One-mile nature hike
Fishing derby at kids fishing pond
Free hot dog feed: noon – 1:00 p.m.
Drawings for prizes
Glen Elder
Park office and cabin open: 10:00 a.m. – 3:00 p.m.
Park office open: 9:00 a.m. – 5:00 p.m. for permit sales and to answer questions
Shooting range open for questions: 9:00 a.m. – 5:00 p.m.
Park office open: 8:00 a.m. – 4:30 p.m.
Cabin open house: 11:00 a.m. – 3:00 p.m.
Park office open: 8:00 a.m. – 4:30 p.m.
Cabin tours: 10:00 a.m. – 2:00 p.m.
Lovewell and Glen Elder fishing presentation: 10:30 a.m. – 11:00 a.m. and 1:30 p.m. – 2:00 p.m. at Willow Group Shelter
Lovewell Marina open all day to serve refreshments
Open house: 9:00 a.m. – 4:00 p.m.
Cabin and campsite reservation system information
Refreshments served all day
Park office open: 8:00 a.m. – 4:30 p.m.
Courtesy boat inspections at the office
Cabin open for tours upon request and availability
Coffee and cookies
Coffee and cookies at park office: 10:00 a.m. – 4:00 p.m.
Cabin open
Car show: 11:00 a.m. and 2:00 p.m. at office parking lot
Park office open: 10:00 a.m. – 6:00 p.m. for permit sales
Cabin tours: 11:00 a.m. – 6:00 p.m.
RV Show hosted by Olathe Ford RV
Disc golf
Scavenger hunt
Personal watercraft simulator
Easter egg hunt: 1:00 p.m.
Food vendors on site
Lighthouse Bay Marina open
Prairie Dog
Open house: 9:00 a.m. – 4:00 p.m.
Cabin and Adobe House tours: 9:00 a.m. – 4:00 p.m.
Prairie Spirit Trail
City of Iola, Riverside Park: 8:00 a.m. – noon
Allen County Thrive PowerPoint on trail extension
Franklin County CVB, Garnett Chamber, Iola Chamber presentations
Allen County Hospital blood pressure and BMI evaluation
Snacks by Friends of Prairie Spirit Trail
Lake Scott
Open house and all events: 9:00 a.m. – 4:00 p.m.
Cookies and punch
Cabin tours
Slide show of park pictures
State Parks Passport information
Requirements for senior fishing licenses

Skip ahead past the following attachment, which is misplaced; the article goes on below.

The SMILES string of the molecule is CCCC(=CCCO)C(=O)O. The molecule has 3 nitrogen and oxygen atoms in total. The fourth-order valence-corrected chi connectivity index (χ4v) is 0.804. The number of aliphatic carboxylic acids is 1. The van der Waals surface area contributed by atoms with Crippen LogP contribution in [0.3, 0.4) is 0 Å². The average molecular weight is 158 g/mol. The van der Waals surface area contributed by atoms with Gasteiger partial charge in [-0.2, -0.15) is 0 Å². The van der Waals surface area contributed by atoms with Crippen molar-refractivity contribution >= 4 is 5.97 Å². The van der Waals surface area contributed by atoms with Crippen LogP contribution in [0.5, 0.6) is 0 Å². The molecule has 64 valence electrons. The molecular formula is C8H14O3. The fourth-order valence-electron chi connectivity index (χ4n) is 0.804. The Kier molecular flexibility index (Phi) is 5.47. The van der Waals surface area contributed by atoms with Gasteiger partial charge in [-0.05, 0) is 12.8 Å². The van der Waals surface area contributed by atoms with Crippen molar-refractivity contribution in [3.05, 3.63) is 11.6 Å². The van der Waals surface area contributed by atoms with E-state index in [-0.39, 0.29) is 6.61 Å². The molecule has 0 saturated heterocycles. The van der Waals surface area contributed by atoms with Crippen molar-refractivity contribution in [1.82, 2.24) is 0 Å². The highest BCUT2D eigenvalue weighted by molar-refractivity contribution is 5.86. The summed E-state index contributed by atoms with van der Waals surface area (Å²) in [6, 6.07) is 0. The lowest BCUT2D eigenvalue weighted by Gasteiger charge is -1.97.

Tuttle Creek
Park office open: 8:00 a.m. – 4:30 p.m.
Courtesy boat inspections: 8:00 a.m. – 4:30 p.m.
Sioux Cabin open: 10:00 a.m. – 2:00 p.m.
Instructional archery shooting, Nihart Range: 10:00 a.m. – 2:00 p.m.
Skins/skulls/trapping, Nihart Range: 10:00 a.m. – 2:00 p.m.
Coffee and cookies
Trout fishing at Willow Lake (to be stocked Mar. 7). Applicable licenses and permits required.
Open house: 9:00 a.m. – 4:00 p.m.
Boat show in Old Marina Cove: 10:00 a.m. – 3:00 p.m.
BBQ grill demonstrations: 10:00 a.m. – 3:00 p.m.
Traeger Grills at Lakeview Shelter #5
Green Mountain Grills at Townsite Shelter
Ozark Mountain Grills at Hill Top Shelter
Park office open: 10:00 a.m. – 4:00 p.m. for permit sales
Cabin open for tours
For more information, visit www.ksoutdoors.com and click “State Parks.”

Wednesday, March 13, 2013


PRATT – The Kansas Wildlife, Parks and Tourism Commission will conduct a public meeting and hearing on Thursday, Mar. 21, at the Kansas Historical Society History Center, 6425 SW 6 Ave., in Topeka. The afternoon session will begin at 1:30 p.m. and recess at 5 p.m., and the evening session will begin at 7 p.m.

Public hearing to include big game legal equipment,
Secretary’s Orders for deer permits
The afternoon session will begin with time for public comments on non-agenda items, followed by a general discussion period on the following topics: Secretary’s remarks about agency and state fiscal status and an update on the 2013 legislative session. Other general discussion topics include, recognition for a retiring K-9 officer, a year-end review of tourism activities, a report on roadside maintenance for wildlife, a webless migratory bird report, early migratory bird seasons, furharvester regulations, Fort Riley deer and other considerations, and an update on the federal proposal to list the lesser prairie chicken.
The afternoon session will also include a workshop in preparation for potential regulatory action, covering preliminary recommendations on regulations. Topics include upland bird regulations, public lands regulations, camping and utility fees, antelope and elk regulations, and agritourism.

The commission will recess at 5 p.m., then reconvene at 7 p.m. at the same location for the public hearing. Commissioners will consider regulations pertaining to fees; big game legal taking equipment; deer season dates; Secretary’s Orders for limited deer permit quotas; legal equipment and taking methods for turkey; and turkey season, bag limit and permits.
Time will be available in both the afternoon and evening sessions for public comment on topics not on the agenda. If necessary, the commission will reconvene at the same location at 9 a.m., March 22, to complete unfinished business.

Live video and audio streaming of this meeting will be broadcast through the KDWPT website,ksoutdoors.com.